What is a Tenancy Deposit Scheme and how does it work?

tenancy deposit claim

This simple guide tells you all you need to know about tenancy deposits and how your landlord should be protecting them. 

The latest figures show that a staggering 4.5 million Brits are renting their home privately, and the trend is growing. It is becoming more important for those who do rent privately to be aware of their rights as tenants. 

Part of these rights include understanding how your tenancy deposit works and the legalities around it. In this short guide, our experts will discuss what a tenancy deposit is, the Government-backed schemes used to protect it, what happens if your landlord doesn’t protect it, and how much a compensation claim can be worth. 

What is a Tenancy Deposit?

When you begin renting your home from a private landlord, you will more often than not be asked to pay your landlord a deposit. It can sometimes be called a security deposit, and it is used to cover potential costs like:

  • Rent arrears
  • Damage to the property 

From 1st June 2019, the law states that the maximum this deposit can be is equal to 5 weeks’ rent. So, to work this out, if your monthly rent is £600:

  • £600 x 12 – To get the yearly rent = £7,200
  • £7,200 ÷ 52 – To get the weekly rent = £138.46
  • £138.46 x 5 – To get the maximum amount of deposit = £692.31

This limit applies to all assured shorthold tenants (AST) and students in halls of residence, as long as the yearly rent is less than £50,000. 

There was no limit on the deposit amount before the law changed on 1st June 2019.

At the end of your tenancy, if all is well with the property and there is no damage or rent to pay, your landlord should give you back your deposit in full. If, however, you owe rent, you have damaged the property, or you have lost or broken some items from the inventory, your landlord may be entitled to take money from your deposit.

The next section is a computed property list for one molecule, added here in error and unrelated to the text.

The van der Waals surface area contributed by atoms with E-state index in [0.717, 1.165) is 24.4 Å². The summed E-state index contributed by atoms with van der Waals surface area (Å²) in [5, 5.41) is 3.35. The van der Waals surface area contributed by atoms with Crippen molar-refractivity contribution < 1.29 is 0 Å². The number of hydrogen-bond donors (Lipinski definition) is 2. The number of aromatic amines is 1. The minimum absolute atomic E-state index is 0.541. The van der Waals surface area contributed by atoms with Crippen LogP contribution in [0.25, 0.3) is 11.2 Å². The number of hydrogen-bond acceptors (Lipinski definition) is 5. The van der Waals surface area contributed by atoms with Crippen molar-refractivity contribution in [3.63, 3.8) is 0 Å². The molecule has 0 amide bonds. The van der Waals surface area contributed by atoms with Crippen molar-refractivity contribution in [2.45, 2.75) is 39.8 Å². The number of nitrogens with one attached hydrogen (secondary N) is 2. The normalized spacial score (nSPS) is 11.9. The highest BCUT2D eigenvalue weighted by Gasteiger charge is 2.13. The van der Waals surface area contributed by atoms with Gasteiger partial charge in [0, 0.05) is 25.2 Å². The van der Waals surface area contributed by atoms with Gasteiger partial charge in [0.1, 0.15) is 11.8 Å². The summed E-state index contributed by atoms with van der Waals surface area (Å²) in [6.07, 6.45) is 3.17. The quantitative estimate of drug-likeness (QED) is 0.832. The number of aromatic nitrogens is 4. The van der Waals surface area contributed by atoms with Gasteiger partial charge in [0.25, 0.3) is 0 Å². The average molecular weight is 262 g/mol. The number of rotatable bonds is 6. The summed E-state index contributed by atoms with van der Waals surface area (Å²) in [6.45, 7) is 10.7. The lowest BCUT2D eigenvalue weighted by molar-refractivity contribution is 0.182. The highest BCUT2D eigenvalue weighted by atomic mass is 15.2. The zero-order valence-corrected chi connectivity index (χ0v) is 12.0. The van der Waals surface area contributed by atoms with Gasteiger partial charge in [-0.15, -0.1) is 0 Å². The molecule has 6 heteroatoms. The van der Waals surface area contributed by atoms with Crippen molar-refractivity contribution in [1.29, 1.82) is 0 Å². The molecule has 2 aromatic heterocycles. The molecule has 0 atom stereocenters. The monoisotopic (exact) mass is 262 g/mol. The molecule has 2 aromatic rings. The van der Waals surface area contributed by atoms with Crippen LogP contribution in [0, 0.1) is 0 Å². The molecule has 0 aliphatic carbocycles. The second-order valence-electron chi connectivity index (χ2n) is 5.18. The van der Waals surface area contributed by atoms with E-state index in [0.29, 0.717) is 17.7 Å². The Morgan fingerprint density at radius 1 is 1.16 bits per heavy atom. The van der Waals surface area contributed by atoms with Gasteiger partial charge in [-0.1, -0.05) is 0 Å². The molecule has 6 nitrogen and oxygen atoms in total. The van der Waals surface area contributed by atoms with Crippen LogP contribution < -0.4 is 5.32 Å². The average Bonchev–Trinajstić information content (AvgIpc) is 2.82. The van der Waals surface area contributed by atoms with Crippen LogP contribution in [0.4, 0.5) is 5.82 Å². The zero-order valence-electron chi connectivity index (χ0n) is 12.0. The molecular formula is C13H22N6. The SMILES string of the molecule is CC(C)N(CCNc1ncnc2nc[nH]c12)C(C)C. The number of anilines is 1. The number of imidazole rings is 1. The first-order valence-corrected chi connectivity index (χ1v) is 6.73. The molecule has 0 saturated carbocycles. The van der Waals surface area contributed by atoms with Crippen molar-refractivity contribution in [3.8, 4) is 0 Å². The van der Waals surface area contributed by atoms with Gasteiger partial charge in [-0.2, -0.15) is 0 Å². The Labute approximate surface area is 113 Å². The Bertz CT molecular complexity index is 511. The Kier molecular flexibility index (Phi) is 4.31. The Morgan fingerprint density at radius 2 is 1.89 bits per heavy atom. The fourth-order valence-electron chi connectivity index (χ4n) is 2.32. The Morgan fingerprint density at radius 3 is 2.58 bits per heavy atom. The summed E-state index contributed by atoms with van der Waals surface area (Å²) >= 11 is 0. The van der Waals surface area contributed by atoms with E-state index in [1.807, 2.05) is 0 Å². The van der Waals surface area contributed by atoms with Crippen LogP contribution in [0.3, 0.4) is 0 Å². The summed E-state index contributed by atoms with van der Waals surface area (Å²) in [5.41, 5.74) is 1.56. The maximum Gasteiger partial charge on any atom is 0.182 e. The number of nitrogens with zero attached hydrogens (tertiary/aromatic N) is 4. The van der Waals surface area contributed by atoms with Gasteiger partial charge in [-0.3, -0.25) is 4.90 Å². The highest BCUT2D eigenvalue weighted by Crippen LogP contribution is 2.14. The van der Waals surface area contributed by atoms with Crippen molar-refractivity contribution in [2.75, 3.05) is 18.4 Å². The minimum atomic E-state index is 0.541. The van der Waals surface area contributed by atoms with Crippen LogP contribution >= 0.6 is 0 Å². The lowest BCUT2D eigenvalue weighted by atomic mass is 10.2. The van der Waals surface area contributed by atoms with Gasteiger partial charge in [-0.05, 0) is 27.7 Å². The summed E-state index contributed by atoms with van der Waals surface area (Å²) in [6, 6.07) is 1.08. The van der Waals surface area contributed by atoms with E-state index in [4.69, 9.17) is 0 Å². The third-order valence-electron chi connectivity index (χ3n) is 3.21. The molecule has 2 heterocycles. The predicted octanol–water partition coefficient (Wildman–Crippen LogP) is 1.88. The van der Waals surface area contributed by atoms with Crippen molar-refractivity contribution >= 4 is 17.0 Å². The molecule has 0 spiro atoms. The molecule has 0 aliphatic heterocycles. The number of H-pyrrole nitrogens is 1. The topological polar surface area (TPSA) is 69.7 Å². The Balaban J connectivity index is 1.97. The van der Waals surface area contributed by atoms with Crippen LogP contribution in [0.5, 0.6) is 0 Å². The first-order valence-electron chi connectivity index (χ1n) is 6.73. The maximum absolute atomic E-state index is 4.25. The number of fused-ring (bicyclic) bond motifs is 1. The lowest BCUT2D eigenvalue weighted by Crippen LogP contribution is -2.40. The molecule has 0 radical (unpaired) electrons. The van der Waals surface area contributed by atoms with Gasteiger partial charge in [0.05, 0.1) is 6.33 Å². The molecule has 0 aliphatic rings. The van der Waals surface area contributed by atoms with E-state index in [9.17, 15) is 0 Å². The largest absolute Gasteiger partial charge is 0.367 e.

What is a Tenancy Deposit Scheme?

If you rent your home on an assured shorthold tenancy, your landlord must protect your deposit in one of three Government-backed tenancy deposit schemes. These three schemes are:

The reason for this is so that the tenant is protected against rogue landlords. This way, the landlord cannot use the deposit as income, or simply spend the money. They also have to go through a scheme to raise any deductions at the end of the tenancy, which you are entitled to dispute. 

Your landlord must put your deposit into a scheme within 30 days of receiving the deposit, and tell you exactly where it is being protected. If your landlord uses an agent, the agent is responsible for:

  • protecting the deposit within 14 days
  • giving you specific written information within 28 days

The scheme administrators then hold your tenancy deposit in a special bank account, regulated by the Financial Conduct Authority, to ensure your money is safe and in case their scheme fails.

At the end of your tenancy, your landlord must then return your deposit to you within 10 days of you both agreeing how much you’ll get back. If, however, you have a dispute with your landlord about the amount you are getting back, the Tenancy Deposit Scheme will hold your deposit until the issue is sorted. This means your money is protected, and rogue landlords cannot simply run away with your deposit.